We are approaching the end of our second decade in the 21st century and the scale of this century’s technological advancements are just now beginning to dawn on the Australian Defence Force (ADF) as an organisation. The last 18 years have seen some extraordinary changes in information, communications & technology (ICT), national security interests and warfare. In September 2001, arguably the catalyst for our operational focus and tempo over the last 17 years, roughly 8.6% of the world’s population had access to the Internet. By December 2017, that number had exploded and 54.4% of the world’s population were connected to the internet, with approx 2.32 billion people using smart phones. Statistically monitored growth indicates that in the next five years the number of smart devices being used will increase to 6 billion. In addition to interconnectivity, individual aptitude for using technology is advancing at the same rate.
Up until the Defence White Paper of 2009, conflict in the cyber space was something that was discussed but wasn’t a commitment. That has changed. Tech advancements in the next decade are expected to continue apace, which, when you consider some of the target techs like artificial intelligence, augmented reality and facial recognition, it’s easy to believe. The problem is, the ADF’s Chief Information Officer Group (CIOG) may not be able to implement new tech as fast as it is evolving, a risk they have already identified in their Defence ICT Strategy 2016-2020. This problem is already a reality in 2018 and it hamstrings administration. We also exacerbate the problem through implementation of bureaucracy, both at an organisational and unit level. This bureaucracy has been examined before at a Departmental level (for example the Dr. Allen Red Tape review in 2015), however at brigade and unit level we still suffer from self-imposed administrative procedures that have no basis in legislative obligations. Regardless, as the ADF’s primary asset is its people, and people require administering, this is a challenge that our organisation must address.
This article will examine the synchronisation shortfalls between administrative processes at unit level and the strategic implementation of ICT systems. In particular, it will explore how these two key factors combined have the capacity to achieve an immensely debilitating effect on capability.
To achieve this, the article will discuss the ADF’s strategic objectives as they relate to ICT and administration, our existing capabilities, and how they are employed. It will also scrutinise our bureaucratic procedures, particularly at formation level and below, as well as identifying where opportunities to streamline have been overlooked. Finally, the article will outline the collective impact these shortfalls have on the infantry battalion. By way of a disclaimer, it’s important to note that many of the above points have already been raised and relate to ADF wide policy, capabilities and processes. The reason for this blurring of lines and rough amalgamation is due to the overarching whole of department approach by CIOG and the experiences of the author.
Our heart is in the right place…
This argument is made tentatively. It feels as if the ADF has a collective interest in advancing its organic ICT capabilities. As mentioned above, the 2009 White Paper discussed the importance of building a capability in Cyberspace. However in 2009, most members of the ADF probably weren’t able to log on and read the White Paper over the Defence Protected Network (DPN), which at the time was crusading along with Windows NT. Interestingly, the 2009 White Paper also spoke at length over several paragraphs about making Defence more efficient, reforming corporate functions (including ICT) and improving business. However there was very limited discussion around how ICT would influence these changes.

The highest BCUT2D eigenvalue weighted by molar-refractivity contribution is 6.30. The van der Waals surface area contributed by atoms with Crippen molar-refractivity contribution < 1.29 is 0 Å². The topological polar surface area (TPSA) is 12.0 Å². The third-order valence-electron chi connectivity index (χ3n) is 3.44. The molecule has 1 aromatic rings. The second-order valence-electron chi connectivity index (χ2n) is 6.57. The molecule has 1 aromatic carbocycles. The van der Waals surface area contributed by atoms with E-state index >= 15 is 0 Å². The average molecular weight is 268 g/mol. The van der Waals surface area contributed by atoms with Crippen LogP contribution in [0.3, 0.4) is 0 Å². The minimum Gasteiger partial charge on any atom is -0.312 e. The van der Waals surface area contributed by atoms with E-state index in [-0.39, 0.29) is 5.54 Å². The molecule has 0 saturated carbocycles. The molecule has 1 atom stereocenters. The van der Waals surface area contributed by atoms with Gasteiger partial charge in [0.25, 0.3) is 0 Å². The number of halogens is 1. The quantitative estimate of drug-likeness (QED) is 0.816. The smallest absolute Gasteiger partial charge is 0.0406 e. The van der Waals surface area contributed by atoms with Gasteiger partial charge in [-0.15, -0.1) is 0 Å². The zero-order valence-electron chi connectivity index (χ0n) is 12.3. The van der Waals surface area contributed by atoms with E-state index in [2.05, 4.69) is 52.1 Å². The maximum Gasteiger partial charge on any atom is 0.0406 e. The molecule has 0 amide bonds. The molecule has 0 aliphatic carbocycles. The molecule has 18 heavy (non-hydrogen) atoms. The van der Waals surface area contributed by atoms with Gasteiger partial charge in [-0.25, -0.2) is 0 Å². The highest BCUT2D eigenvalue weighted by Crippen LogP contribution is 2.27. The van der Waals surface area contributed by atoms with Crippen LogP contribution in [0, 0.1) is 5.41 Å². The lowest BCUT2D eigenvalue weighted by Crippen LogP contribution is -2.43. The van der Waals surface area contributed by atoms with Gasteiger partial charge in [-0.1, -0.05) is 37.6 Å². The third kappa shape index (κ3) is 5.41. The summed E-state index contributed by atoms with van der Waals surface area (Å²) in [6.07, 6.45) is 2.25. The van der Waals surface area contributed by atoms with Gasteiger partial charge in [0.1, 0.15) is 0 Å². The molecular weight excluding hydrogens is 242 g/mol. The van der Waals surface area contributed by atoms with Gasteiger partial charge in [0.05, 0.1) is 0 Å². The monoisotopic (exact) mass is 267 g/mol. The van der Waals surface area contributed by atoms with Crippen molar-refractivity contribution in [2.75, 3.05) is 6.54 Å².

The 2013 White Paper elaborates on the success of the strategic goals listed in 2009, citing that out of the reforms, Defence reduced operating costs by $3.3 Billion. In 2013, Defence went further to outline it’s plans to advance our archaic network stating:
Most advanced capabilities have a critical dependency on information, in areas such as electromagnetic spectrum, communications, data networking and precision navigation. Defence will continue to upgrade its information systems to provide a 21st Century information and communications technology backbone that can support increasing requirements for mobility, high information volumes and processing, information sharing and protection against cyber attack. An important milestone was reached in April 2013 with Defence signing a $1.1 billion contract with Telstra which will enable Defence to transform its telecommunications technology in coming years. The project will significantly improve network performance and better integrate fixed telecommunications with satellite and tactical networks. (Defence White Paper 2013, p. 81)
The first two lines of this quote provide a broad intent for Defence to seek such upgrading and alludes to an aspiration that, in the future, Defence will be completely interconnected with a high speed, high functioning ICT capability. It almost seemed we were on track with CIOG conducting thorough analysis and delivering the Defence ICT Strategy 2016-2020, which this article will examine further below. However, what is concerning was how little attention was paid to ICT and administrative reform in the 2016 White Paper. Defence Reform was discussed, in line with the strategic directions listed in the preceding documents, however its focus on corporate enablers was largely limited to estate management. Eventually, the 2016 paper did manage a few paragraphs that described the Chief Information Officer as the ultimate authority on networks and which stressed the importance for interconnectivity when operating in the joint space. Yet the future of corporate governance and ICT simply got the one paragraph:
Defence will further consolidate its other enabling corporate services such as finance, human resource management and administration to minimise duplication and strengthen service delivery. (Defence White Paper 2016, p. 173)
To be fair, The Defence ICT Strategy 2016-2020 issued by CIOG does have a strong and reassuring idea of where ICT should be in the future and how it should be used for governance. This document clearly demonstrates that CIOG have acknowledged the critiques raised by Defence staff regarding the ADF’s outdated processes and systems.